Wednesday, August 12, 2015
Jackson's historic Belhaven neighborhood prides itself on a strong sense of community. It's also a hub of creativity, both old and new. For instance, just around the corner and up the street from Eudora Welty's house, you'll find The Manship Wood Fired Kitchen, which showcases paintings and photographs from local artists on its walls. In what's become an annual celebration of the creativity of the Belhaven residents and neighborhood, Bright Lights, Belhaven Nights encourages local musical acts, artists and food vendors to showcase their talents.
Now in its 11th year, Bright Lights is styled as a music and arts festival, but it's also a celebration of community and camaraderie between neighbors and friends of Belhaven.
"You can't turn around (during the event) without seeing a friend and visiting," Bright Lights public-relations chairwoman Shannon McLaughlin says.
More than 5,000 people attended last year's event, meaning it attracts not only neighborhood residents, but also allows the larger Jackson community to experience all that Belhaven has to offer. "Belhaven is just a great jewel within the city," McLaughlin says. "To be able to have a music festival right in the middle of a historic neighborhood like this is really special."
The organizers weren't always certain that the festival would draw such crowds, or even happen at all. Virgi Lindsay, executive director of the Greater Belhaven Neighborhood Foundation, remembers the festival's first year when the organization decided to host the event in August because it was a time of year that wouldn't compete with other events in the city.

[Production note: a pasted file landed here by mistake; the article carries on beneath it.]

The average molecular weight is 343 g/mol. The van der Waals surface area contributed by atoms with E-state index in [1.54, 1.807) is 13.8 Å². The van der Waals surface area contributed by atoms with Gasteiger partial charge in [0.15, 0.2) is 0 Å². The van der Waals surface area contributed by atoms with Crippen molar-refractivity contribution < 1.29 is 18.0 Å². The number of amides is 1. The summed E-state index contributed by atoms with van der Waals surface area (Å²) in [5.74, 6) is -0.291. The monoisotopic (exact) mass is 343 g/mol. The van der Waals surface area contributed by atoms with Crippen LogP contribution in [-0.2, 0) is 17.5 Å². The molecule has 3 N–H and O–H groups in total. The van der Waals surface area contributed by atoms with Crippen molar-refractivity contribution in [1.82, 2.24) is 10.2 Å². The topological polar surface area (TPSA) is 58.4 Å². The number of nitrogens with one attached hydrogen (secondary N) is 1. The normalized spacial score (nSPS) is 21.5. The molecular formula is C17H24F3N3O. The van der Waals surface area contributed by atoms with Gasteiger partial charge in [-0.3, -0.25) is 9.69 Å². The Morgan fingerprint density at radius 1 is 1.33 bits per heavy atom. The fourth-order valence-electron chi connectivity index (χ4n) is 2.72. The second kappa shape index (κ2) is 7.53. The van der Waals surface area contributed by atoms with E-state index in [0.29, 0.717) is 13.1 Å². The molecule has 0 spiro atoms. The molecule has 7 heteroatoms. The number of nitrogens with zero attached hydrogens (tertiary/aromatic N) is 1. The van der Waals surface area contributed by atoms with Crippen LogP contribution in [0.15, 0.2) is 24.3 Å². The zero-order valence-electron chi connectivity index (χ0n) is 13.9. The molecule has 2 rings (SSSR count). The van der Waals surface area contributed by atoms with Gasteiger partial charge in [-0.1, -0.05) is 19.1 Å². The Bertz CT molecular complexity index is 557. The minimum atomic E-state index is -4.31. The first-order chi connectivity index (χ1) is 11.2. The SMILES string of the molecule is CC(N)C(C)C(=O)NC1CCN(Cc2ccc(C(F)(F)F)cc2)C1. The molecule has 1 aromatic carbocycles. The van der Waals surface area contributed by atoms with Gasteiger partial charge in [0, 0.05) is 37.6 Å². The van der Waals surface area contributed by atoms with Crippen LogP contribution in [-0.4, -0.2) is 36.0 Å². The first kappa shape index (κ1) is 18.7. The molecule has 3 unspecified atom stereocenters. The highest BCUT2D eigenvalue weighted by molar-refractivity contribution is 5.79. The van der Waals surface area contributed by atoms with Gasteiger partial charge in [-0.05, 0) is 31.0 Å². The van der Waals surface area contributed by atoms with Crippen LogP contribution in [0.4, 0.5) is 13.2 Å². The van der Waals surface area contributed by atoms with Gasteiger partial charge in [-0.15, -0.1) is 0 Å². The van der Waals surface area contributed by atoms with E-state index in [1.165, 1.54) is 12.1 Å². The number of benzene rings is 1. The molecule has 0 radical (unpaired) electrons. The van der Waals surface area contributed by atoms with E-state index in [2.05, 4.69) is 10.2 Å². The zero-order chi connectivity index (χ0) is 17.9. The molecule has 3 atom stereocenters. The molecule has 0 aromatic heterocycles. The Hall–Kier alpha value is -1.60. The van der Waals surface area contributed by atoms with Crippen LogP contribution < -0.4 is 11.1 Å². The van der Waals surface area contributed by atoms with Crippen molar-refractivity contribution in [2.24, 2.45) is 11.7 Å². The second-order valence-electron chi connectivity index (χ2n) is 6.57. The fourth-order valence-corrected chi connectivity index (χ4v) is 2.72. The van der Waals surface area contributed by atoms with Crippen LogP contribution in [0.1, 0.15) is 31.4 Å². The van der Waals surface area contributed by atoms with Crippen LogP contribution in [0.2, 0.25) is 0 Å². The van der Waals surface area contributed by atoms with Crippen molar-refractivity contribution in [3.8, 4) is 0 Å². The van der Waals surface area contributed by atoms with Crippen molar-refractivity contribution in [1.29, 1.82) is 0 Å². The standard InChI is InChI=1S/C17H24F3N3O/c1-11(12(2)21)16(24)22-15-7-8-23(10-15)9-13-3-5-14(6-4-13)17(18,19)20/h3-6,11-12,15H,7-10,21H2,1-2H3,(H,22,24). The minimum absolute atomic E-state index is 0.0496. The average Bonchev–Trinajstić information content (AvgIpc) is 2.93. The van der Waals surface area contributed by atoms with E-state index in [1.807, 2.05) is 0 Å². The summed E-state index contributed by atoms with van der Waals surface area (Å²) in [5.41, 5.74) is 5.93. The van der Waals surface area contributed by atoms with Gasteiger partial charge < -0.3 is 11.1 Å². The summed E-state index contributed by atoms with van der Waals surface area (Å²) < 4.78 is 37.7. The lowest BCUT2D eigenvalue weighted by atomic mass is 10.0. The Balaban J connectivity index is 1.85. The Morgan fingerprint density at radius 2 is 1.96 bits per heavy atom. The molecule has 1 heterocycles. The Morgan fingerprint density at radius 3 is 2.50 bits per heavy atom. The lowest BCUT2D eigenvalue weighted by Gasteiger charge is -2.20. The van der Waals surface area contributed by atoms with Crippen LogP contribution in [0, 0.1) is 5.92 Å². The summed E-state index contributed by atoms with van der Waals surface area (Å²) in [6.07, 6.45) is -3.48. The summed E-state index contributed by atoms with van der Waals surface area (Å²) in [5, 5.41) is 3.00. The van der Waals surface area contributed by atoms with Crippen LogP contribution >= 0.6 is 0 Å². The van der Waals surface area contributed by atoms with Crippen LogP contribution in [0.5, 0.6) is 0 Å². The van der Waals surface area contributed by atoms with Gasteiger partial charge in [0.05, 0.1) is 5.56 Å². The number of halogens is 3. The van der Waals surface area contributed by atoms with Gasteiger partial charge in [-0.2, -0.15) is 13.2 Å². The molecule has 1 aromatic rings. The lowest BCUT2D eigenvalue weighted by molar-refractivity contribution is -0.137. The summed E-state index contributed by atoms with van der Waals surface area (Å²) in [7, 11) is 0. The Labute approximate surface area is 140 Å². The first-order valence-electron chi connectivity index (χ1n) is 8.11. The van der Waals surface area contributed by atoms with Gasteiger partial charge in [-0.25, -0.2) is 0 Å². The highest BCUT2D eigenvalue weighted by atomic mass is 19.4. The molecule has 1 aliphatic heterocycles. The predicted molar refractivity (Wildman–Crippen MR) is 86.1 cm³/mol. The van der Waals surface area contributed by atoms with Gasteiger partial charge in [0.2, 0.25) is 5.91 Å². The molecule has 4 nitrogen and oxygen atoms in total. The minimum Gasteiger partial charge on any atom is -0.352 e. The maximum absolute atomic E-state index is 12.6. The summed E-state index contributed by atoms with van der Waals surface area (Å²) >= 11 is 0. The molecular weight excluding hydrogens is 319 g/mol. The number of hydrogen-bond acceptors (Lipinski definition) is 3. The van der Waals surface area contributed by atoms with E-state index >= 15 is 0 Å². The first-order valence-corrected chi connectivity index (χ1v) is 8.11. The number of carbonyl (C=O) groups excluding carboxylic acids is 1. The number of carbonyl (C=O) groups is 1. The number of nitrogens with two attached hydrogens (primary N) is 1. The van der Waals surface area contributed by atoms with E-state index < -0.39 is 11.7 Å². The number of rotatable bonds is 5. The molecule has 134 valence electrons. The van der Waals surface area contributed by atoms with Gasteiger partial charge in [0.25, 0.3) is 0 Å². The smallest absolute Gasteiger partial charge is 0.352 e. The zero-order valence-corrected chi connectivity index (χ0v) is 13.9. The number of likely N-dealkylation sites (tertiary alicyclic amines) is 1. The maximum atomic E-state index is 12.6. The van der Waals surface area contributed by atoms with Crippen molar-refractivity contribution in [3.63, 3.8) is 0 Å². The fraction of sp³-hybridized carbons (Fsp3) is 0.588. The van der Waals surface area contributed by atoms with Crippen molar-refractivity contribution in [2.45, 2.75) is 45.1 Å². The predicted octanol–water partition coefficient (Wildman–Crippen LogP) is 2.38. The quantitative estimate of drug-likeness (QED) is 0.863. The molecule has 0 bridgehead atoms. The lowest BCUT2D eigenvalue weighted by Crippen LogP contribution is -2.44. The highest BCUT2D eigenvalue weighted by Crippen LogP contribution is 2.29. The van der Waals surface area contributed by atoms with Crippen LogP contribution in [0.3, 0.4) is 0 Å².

Lindsay had attended the White Linen Night Party in New Orleans, an outdoor art party in the Warehouse District and convinced a few of her board members that, "if New Orleans can have an event in the heat of August, so can we," she says. The first year, attendance of 1,500 people at the Bright Lights festival confirmed just that. It turned out that the festival's timing was poignant in an unforeseen way.
"It was a beautiful night of community and friendship, and one week later, (Hurricane) Katrina hit," Lindsay says.
From the outset, Lindsay and event organizers ensured every participant, from the bands to the artists to the vendors, had a tie of some sort to the neighborhood. This year, that includes the band The Weeks. Bright Lights was the first music festival the band ever played, so this year represents a homecoming of sorts.
"I think I had them set up on just a piece of plywood; we didn't even know how to set up a stage," she says.
This year's featured visual artist is Laurin Stennis, a Belhaven resident who makes linoleum block prints.
"Belhaven is a warm and vibrant community that has a strong sense of place," she says. "The architecture and geography, as well as the people, are part of what makes me choose Belhaven. All of those contributed to my design as well."
Stennis hopes the image she created for this year's festival will not only be "an image for the festival, but a cultural document that any art lover might appreciate," she says. It incorporates architecture, geography, music, art and the Belhaven neighborhood logo.
Bright Lights, Belhaven Nights takes place Saturday, Aug. 15, from 5:30 p.m. to 9:30 p.m., rain or shine. Advance purchase tickets are $8 until Aug. 12 at 11:30 p.m.. At the door, tickets are $10 and $1 for children ages 12 and under. Free parking is available in the garage adjacent to Baptist Health Systems Medical Arts East at the corner of Carlisle and North streets, as well as at New Stage Theatre (1100 Carlisle St., 601-948-3531) and along Belhaven streets. For a full music line-up and information on this year's featured artist, visit greaterbelhaven.com or find Bright Lights, Belhaven Nights on Facebook.